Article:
"With gentrification accelerating citywide, over 100 galleries have opened in Chinatown. Approximately 60% of these have arrived in the last three years. Rents have risen to an all time high and low-income Chinatown tenants and small business owners are being pushed out. Hyper-development—in the form of luxury condos, hotels and galleries—is putting the lives and livelihoods of long-term residents at risk.
Gentrification is often the result of many overlapping social and economic factors. Yet, as evidenced in SoHo, Chelsea and, more recently, Bushwick, art galleries tend to be among the first businesses to gentrify working class or industrial districts. How, accordingly, might we speak to the complicity of art and artists within this process? Can artists be an ally in the struggle against gentrification and displacement? What, if any, are the points of unity between artists, galleries and the local community?
This discussion, the second in a series of public conversations presented by Chinatown Art Brigade following "Chinatown: New York's Newest Gallery Scene?" at Wing on Wo & Co. in July, will explore the role that artists can play in preserving, protecting and fighting for our neighborhoods. Central to the discussion will be a working document promoting ways in which artists, galleries and other cultural institutions can show their solidarity with longtime Chinatown residents."
Chinatown Art Brigade (CAB) is a cultural collective of artists, media makers and activists creating art and media to advance social justice. Our work is driven by the fundamental belief that collaboration with and accountability to those communities that are directly impacted by racial, social and economic inequities must be central to any cultural, art, or media making process.
Chinatown Art Brigade is collaborating with the Chinatown Tenants Union of CAAAV Organizing Asian Communities (www.caaav.org), a grassroots nonprofit that organizes low-income pan-Asian communities around tenant rights, fighting evictions and displacement.
Chinatown Is Not for Sale
Margaret Lee, 47 Canal
Juan Puntes, WhiteBox
Betty Yu, Chinatown Art Brigade
This discussion is part of Decolonize This Place, a three-month project by MTL+ on invitation of Common Practice New York hosted at Artists Space Books & Talks. For the purposes of this project, 55 Walker Street has been converted by MTL+ into an action-oriented community space around the issues of: De-Gentrification, Indigenous Struggle, Black Liberation, Free Palestine and Global Wage Workers. Views and opinions expressed in this project are not necessarily those of Artists Space or members of Common Practice New York.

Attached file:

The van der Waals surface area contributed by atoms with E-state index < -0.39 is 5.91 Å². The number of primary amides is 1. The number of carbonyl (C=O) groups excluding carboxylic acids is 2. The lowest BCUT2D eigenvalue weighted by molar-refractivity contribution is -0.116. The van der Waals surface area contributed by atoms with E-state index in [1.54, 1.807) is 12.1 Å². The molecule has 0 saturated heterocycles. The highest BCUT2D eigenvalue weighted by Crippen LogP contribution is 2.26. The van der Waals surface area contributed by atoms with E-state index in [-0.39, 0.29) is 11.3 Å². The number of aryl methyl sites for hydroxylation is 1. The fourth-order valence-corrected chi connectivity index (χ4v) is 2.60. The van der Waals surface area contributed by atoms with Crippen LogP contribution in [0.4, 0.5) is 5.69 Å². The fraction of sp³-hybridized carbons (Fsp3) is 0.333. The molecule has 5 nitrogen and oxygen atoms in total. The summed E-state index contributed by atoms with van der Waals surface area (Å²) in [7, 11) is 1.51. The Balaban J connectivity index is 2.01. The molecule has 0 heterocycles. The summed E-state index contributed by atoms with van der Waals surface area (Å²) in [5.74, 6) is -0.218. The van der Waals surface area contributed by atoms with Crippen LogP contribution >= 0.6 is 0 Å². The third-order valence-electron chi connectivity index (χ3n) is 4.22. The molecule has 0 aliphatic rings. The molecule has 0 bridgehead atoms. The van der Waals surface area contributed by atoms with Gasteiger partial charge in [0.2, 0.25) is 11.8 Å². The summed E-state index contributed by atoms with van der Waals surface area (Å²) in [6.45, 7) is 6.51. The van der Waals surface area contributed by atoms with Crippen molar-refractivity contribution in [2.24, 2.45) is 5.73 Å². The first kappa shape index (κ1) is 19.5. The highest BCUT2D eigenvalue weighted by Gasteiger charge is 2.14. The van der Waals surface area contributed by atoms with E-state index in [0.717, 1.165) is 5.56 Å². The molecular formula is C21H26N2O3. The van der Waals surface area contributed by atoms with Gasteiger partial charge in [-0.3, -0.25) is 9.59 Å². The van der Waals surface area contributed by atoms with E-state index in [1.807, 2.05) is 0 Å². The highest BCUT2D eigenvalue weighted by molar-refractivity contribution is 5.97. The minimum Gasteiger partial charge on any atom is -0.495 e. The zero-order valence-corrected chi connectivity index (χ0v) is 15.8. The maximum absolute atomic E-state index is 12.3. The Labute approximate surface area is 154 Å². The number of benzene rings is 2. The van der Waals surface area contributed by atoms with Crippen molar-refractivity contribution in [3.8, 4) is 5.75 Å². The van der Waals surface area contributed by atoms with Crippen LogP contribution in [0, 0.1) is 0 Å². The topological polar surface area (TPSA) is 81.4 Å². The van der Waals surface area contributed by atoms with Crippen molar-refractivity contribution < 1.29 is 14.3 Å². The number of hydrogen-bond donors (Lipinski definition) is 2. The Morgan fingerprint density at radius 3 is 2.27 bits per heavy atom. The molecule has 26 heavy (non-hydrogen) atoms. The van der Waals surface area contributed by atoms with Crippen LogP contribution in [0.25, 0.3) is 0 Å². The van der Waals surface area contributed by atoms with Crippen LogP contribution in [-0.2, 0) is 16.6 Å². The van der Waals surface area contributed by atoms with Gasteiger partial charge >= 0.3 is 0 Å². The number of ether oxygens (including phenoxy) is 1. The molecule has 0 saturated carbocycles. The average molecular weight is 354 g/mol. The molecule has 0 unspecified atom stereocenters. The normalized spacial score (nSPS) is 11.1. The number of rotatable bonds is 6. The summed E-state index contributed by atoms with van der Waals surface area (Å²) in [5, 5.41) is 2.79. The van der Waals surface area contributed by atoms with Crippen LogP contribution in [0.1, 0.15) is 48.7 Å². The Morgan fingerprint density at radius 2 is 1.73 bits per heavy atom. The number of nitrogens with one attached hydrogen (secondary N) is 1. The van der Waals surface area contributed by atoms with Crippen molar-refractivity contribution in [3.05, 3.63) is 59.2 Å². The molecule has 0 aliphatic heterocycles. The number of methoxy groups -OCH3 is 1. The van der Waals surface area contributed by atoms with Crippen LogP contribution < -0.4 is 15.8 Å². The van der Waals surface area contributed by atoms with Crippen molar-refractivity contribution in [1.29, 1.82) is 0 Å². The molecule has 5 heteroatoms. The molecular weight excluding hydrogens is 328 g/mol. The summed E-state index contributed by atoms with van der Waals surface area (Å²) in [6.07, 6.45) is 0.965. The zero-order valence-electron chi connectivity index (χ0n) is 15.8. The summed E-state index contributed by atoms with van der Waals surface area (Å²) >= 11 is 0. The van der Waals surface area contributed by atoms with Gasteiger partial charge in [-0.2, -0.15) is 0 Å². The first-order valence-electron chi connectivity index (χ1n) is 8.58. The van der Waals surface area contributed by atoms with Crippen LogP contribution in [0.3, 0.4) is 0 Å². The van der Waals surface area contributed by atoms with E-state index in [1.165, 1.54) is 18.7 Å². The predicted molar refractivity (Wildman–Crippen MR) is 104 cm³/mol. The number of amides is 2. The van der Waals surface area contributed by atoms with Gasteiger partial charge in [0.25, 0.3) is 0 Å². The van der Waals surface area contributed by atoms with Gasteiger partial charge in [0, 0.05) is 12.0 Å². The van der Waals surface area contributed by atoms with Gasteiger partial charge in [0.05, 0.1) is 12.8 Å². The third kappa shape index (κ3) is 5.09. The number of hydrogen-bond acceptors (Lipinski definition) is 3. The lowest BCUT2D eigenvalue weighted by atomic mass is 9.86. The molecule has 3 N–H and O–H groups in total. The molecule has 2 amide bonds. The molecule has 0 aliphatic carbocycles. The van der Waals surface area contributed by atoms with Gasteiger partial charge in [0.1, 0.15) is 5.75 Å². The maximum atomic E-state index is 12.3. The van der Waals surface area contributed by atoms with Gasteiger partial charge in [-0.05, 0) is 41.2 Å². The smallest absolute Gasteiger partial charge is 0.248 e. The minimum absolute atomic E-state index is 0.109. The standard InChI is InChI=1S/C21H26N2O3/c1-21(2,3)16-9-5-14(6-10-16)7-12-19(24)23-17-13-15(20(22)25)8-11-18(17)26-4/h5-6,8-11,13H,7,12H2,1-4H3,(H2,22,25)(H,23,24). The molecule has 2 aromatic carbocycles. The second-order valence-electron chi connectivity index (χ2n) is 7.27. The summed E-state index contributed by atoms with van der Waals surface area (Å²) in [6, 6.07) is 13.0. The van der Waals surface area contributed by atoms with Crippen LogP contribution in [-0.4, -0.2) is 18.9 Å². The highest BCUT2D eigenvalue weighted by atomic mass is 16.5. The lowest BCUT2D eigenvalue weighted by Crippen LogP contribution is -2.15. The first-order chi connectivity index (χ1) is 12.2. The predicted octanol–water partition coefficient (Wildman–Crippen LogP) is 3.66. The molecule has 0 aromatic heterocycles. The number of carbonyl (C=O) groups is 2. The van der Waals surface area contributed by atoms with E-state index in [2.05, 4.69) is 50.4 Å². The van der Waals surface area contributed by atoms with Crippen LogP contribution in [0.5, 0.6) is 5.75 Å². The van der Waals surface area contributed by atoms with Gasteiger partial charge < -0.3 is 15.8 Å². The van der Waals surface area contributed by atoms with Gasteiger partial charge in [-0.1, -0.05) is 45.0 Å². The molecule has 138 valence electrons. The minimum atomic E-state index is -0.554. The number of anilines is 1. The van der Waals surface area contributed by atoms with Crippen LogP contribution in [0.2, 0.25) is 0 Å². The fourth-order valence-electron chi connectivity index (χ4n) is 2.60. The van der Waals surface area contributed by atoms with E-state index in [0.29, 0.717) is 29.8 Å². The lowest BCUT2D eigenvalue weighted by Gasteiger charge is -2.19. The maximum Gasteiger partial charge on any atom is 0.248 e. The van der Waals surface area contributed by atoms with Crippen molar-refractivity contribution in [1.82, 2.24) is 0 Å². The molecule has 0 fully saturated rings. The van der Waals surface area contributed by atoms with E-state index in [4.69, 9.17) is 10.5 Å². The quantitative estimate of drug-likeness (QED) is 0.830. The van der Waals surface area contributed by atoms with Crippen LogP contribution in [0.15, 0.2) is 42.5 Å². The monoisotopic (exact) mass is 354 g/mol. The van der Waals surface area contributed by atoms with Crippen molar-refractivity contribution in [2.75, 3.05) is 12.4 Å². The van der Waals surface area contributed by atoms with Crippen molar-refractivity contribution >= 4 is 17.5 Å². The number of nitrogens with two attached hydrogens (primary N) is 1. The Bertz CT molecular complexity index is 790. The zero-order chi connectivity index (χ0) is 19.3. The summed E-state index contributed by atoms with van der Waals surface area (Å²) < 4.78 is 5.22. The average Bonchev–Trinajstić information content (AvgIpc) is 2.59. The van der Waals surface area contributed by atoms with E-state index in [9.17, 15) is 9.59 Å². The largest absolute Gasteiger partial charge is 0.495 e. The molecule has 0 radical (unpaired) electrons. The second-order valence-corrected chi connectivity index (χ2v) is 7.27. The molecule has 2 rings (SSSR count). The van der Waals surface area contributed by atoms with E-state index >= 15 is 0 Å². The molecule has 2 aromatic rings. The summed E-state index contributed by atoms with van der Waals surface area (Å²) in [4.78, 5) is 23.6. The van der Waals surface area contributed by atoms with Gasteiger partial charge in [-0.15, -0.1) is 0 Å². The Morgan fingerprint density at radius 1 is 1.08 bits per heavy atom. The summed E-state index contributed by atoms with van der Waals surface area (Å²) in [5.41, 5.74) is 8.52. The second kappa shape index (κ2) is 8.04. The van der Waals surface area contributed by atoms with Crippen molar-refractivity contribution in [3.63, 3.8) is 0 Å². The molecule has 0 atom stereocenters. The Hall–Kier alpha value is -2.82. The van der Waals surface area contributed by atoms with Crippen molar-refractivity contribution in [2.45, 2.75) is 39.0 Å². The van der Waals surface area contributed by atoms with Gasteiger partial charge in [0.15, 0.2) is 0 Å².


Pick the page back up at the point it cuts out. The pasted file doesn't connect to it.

MTL+ is a collective of artists and organizers comprised of Nitasha Dhillon, Amin Husain, Yates McKee, Andrew Ross, Kyle Goen, Amy Weng, Aiko Maya Roudette, Marz Saffore and Samer Abulaela
Decolonize This Place
September 17 – December 17, 2016
Peter Kwong is Distinguished Professor of Urban Affairs and Planning at Hunter College, as well as Professor of Sociology at the Graduate Center of the City University of New York. He is a pioneer in Asian American studies, a leading scholar of immigration, and an award-winning journalist and filmmaker.
Margaret Lee (b 1980, Bronx, NY) has organized and exhibited work at numerous venues domestically and internationally including The Windows, Barneys, NY; Concentrations HK: Margaret Lee, curated by Gabriel Ritter, Duddell’s x DMA, Hong Kong; Made in L.A, 2014 Hammer Museum Biennial, Los Angeles; 2013 Biennale de Lyon; de, da do...da, Carpenter Center for the Visual Arts, Harvard University, Cambridge, MA; Caza, curated by Sofía Hernández Chong Cuy, Bronx Museum, New York; NO MAN’S LAND: Women Artists from the Rubell Family Collection, Rubell Family Collection, Miami; New Pictures of Common Objects, curated by Christopher Lew, MoMA PS1, New York, and Looking Back, White Columns, New York, amongst others. In 2009, Lee founded the artist-run space 179 Canal and is currently a partner in the gallery 47 Canal.
Liz Moy is an artist and activist from Chinatown, New York. She holds a BFA in Studio Art from NYU Steinhardt and is passionate about the intersection of gentrification and cultural production.
WhiteBox, a New York-centric, international non-profit alternative art space, was founded by Juan Puntes with the support of a small group of artists, intellectual thinkers, and curators in 1998 in the Chelsea art district of Manhattan. WhiteBox has ever since been dedicated to presenting a continuous stream of original in-house and guest-curated cross-disciplinary contemporary projects focusing on a wide variety of art practices. WhiteBox works continuously in conjunction with neighboring nonprofits, schools, public institutions and grassroots organizations to promote art projects rooted in and relevant to the real world. Its current location is 329 Broome Street.
Betty Yu is an interdisciplinary artist, filmmaker, educator and activist, and is a co-founder of the Chinatown Art Brigade. Betty received the 2016 SOAPBOX Artist Award from the Laundromat Project, and is a 2016 A Blade of Grass Fellow for Socially Engaged Art for her project with Chinatown Art Brigade. She holds a BFA from NYU's Tisch School of the Arts and a MFA in Integrated Media Arts from Hunter College.